The greater Asheville area

First of all, let me just say that Blogger.com is much much more blogger-friendly on Mozilla Firefox than on Internet Explorer. Why? Who can say. It just is.

Sara and I relocated to Tryon, NC from Raleigh at the beginning of this past summer. Raleigh, although by no stretch our favorite urban area, does nevertheless have any number of fantastic watering holes (the Flying Saucer, the Raleigh Times) and at least one solid brewery. I do miss those parts of the city.

Tryon is right on the state line with South Carolina, and one of my first impressions living here is that the townspeople are in a constant state of staving off invasions and incursions from folk across the line. It’s an interesting little sub-culture as a result. Spartanburg is 35 minutes to the south; Asheville is 45 minutes to the north. Tryonites seem much more closely aligned with the former than with the latter — which makes absolutely no sense to me whatsoever.

One thing I am learning is that Asheville has an excellent beer culture. Whether this statistic is true or not (and I have no reason to believe it is not), a friend told us that Asheville has more pubs per capita than any other town/city in NC. Here’s a website to affirm that fact.

There are also any number of supremely solid breweries in the area: Highland, Asheville, French Broad, Green Man, Pisgah, Catawba, Asheville Pizza and Brewing, Heinzelmaennchen…. I’m partial to the French Broad brewery, if for no other reason than that Sara and I went there on our first wedding anniversary trip, caught some live bluegrass music, and made off with a souvenir tasting glass.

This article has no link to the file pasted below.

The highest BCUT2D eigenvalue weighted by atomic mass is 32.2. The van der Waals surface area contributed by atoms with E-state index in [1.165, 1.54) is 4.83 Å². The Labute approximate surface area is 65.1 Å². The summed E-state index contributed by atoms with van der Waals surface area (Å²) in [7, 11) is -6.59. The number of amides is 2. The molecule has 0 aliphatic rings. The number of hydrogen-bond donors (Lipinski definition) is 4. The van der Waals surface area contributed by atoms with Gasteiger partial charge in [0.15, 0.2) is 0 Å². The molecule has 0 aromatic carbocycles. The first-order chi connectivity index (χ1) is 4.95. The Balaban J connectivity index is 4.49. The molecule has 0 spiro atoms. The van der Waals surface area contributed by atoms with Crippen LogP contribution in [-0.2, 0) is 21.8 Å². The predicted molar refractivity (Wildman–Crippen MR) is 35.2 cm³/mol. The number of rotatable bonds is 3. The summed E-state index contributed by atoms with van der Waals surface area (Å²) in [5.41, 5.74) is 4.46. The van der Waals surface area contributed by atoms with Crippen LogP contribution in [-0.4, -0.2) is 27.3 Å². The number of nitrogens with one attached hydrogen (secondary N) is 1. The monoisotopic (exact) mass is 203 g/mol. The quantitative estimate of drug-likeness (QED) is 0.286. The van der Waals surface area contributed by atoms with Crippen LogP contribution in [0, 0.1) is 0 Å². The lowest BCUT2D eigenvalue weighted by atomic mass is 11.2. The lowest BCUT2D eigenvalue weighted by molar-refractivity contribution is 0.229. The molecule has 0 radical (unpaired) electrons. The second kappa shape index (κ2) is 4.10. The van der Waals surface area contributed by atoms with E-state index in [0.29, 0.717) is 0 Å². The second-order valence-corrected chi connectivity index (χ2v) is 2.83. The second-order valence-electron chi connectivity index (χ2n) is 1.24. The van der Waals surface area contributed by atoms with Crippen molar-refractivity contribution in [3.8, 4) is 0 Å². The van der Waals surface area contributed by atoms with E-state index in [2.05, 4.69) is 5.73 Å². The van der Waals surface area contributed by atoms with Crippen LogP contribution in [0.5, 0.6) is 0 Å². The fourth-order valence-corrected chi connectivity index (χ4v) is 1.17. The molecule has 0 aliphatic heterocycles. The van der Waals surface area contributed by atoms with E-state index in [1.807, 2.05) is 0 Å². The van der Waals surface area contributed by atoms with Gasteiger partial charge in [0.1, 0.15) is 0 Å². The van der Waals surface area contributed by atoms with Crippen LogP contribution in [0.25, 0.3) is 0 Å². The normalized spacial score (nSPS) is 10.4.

There are also quite an array of places to purchase solid brews in bottles, notable Bruisin’ Ales (whom I have mentioned before), the Asheville Wine Market, Greenlife Grocery, and Earthfare.

What’s frustrating is that Tryon is just far enough away that we can’t hop in the car and zoom up to Asheville. My ecological conscience — let alone the car budget — won’t allow such a thing. The upside is that, much closer to home, we’ve got the Purple Onion in Saluda, which has a dynamite beer selection, and frequent outstanding live music; most local markets stock Highland brews; and 25 minutes away is the Hendersonville Co-op, which has a small but stellar beer selection.

Even though the Durham World Beer Festival (held each October) will always and forever hold a very special place in our hearts, Western North Carolina plays host to any number of beer festivals itself — and although as of yet we have not been able to attend any, I have no doubt as to our regular presence in the months and years to come.

And, how could I forget, Asheville Brewers Supply!

And lastly, I’ve just found a great local beer blog.

Outstanding.

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